Cinema has lost another legend today.
Omar Sharif, the charming, sexy Egyptian actor with the eyes you could just curl up and die in, has passed away at the grand old age of 83.
He will probably be most remembered for his roles in two David Lean films, Lawrence of Arabia and Doctor Zhivago.
As well-known for his passion for playing bridge as for acting, Sharif was also a football fan: his favourite team was Hull City.
In honour of his passing, I am reposting a review of Lawrence of Arabia.
Every month my good friend Beanmimo has devilish fun putting together a fiendishly difficult movie trivia quiz. Recently he stupefied me with a piece of Lawrence of Arabia trivia. It seems impossible to imagine anyone other than Peter O’Toole as the effete and enigmatic T.E. Lawrence, the British soldier who was partial to Greek philosophy and who led a disparate group of Arab tribes against the Turks. And yet when the project was in development, none other than John Wayne was considered for the role. Yes, John Wayne. Try to picture Duke wrapped in robes and standing atop a sand dune or calling for an attack on Aqiba.
I was so flummoxed by the thought, it reminded me that I haven’t watched the film in some time. It is a magnificent spectacle, no doubt, beautifully shot by Freddie Young in “Super Panavision” 70mm widescreen.
Four hours of widescreen vistas of the desert and Maurice Jarre’s overwhelming score might be a little much to take, particularly as by the film’s end Lawrence still remains a mysterious figure. What exactly is his motivation? Is he in love with the idea of an Arab nation or is he simply determined to fulfil an Oxford-educated romantic notion of desert nomads? Is he there for Arabia or is he there for himself?
The British, who betray him and the Arabs at Damascus, regard him as a peculiar figure. The Arabs think he’s an Englishman who dreams of the desert, while the cynical American reporter thinks “he was also the most shameless exhibitionist since Barnum & Bailey.”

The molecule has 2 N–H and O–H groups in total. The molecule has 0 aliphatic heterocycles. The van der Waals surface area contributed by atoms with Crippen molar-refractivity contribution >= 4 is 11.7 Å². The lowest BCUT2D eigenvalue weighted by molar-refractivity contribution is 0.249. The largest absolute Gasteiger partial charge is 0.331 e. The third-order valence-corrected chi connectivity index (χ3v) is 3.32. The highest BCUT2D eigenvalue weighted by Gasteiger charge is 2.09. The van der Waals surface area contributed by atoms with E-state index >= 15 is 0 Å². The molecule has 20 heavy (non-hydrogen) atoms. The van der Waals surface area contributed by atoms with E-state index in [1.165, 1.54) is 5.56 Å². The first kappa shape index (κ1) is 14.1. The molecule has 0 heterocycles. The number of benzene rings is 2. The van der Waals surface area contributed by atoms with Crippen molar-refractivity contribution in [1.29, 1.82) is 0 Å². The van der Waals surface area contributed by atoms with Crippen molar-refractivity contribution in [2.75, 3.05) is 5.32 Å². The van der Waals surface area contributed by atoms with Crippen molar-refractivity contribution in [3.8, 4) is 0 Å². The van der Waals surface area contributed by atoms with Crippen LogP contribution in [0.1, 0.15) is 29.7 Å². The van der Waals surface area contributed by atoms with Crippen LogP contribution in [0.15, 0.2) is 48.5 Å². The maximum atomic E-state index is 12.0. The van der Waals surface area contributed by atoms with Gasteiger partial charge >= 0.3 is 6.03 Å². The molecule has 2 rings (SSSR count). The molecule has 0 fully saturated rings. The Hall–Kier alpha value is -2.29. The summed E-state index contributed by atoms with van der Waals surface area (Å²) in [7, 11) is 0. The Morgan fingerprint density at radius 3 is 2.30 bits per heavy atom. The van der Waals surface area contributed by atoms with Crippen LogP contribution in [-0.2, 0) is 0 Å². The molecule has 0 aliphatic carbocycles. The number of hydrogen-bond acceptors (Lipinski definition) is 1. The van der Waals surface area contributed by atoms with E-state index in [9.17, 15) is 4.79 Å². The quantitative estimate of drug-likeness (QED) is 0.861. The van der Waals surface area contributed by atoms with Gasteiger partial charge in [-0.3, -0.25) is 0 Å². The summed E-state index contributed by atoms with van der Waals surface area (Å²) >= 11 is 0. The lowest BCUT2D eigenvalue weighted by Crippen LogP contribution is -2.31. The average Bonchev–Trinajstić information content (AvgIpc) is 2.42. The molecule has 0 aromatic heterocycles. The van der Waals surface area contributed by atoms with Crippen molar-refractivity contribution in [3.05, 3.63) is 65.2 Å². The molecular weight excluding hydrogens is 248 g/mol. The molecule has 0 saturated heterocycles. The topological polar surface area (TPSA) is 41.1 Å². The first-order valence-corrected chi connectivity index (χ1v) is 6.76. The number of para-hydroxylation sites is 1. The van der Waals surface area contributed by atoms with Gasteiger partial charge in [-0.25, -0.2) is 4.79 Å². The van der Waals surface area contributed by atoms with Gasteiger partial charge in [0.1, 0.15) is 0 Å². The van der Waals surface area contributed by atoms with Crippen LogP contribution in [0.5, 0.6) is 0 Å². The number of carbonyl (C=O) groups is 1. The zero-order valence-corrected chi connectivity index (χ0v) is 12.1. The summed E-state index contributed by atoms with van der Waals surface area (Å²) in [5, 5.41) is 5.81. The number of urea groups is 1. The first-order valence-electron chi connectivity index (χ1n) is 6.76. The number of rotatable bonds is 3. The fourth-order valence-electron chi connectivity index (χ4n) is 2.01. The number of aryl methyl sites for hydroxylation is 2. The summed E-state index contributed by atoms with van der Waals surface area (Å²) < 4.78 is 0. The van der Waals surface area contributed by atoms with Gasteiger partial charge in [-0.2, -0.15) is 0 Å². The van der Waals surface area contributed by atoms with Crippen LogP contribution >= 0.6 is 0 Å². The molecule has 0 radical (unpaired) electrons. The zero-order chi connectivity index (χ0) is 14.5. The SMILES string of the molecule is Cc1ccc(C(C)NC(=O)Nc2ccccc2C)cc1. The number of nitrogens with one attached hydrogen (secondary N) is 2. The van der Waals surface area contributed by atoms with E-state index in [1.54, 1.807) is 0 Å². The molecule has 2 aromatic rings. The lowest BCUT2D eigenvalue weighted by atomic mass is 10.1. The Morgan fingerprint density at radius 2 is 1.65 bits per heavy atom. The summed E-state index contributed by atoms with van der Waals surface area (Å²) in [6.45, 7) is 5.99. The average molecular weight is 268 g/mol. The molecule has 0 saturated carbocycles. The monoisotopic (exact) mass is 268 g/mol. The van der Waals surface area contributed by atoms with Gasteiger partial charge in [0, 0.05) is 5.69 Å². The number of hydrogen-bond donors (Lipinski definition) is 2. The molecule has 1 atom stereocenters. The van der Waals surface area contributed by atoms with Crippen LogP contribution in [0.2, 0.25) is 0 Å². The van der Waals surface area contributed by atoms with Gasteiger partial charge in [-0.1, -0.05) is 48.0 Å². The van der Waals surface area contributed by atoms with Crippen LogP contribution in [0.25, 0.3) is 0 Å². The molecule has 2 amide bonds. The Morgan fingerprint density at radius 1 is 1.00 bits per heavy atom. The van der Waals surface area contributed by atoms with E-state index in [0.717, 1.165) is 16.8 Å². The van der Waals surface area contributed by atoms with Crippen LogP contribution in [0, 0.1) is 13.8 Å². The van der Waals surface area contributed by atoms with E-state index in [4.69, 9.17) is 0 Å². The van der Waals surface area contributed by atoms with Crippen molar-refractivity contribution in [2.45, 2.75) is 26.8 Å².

The film made a star of O’Toole: with his piercing blue eyes and blond hair, he’s almost a dead ringer for Lawrence. He improvised the scene where he admires his reflection in his dagger and looks at the shadow cast by his robes.
Among the British are Jack Hawkins (blustery), Anthony Quayle (who always looked slightly constipated to me), and Claude Rains (customarily smooth). Their Arab counterparts are played by a tent-chewing Anthony Quinn, a dignified Omar Sharif and a relaxed and wise Alec Guinness.
Arthur Kennedy is the reporter and Jose Ferrer is the Turk who tortures Lawrence as well as … well, it’s left to the audience to decide what else happens; Ferrer strips O’Toole and is rather taken with the paleness of his flesh and his lovely blue eyes. There are no women in Lawrence of Arabia.
There was a time when David Lean made smaller, perfect films: Brief Encounter, Hobson’s Choice, Great Expectations. After The Bridge on the River Kwai, though, he fell in love with spectacle filmed in 70mm. Spectacle is all well and good, but I still think four hours is an awful long film. Still, it could be worse: it could star John Wayne.
I watched a beautifully restored version on DVD, and there is a 50th anniversary BluRay available too.
- Lawrence in Arabia Died in Arabia (halsmith.wordpress.com)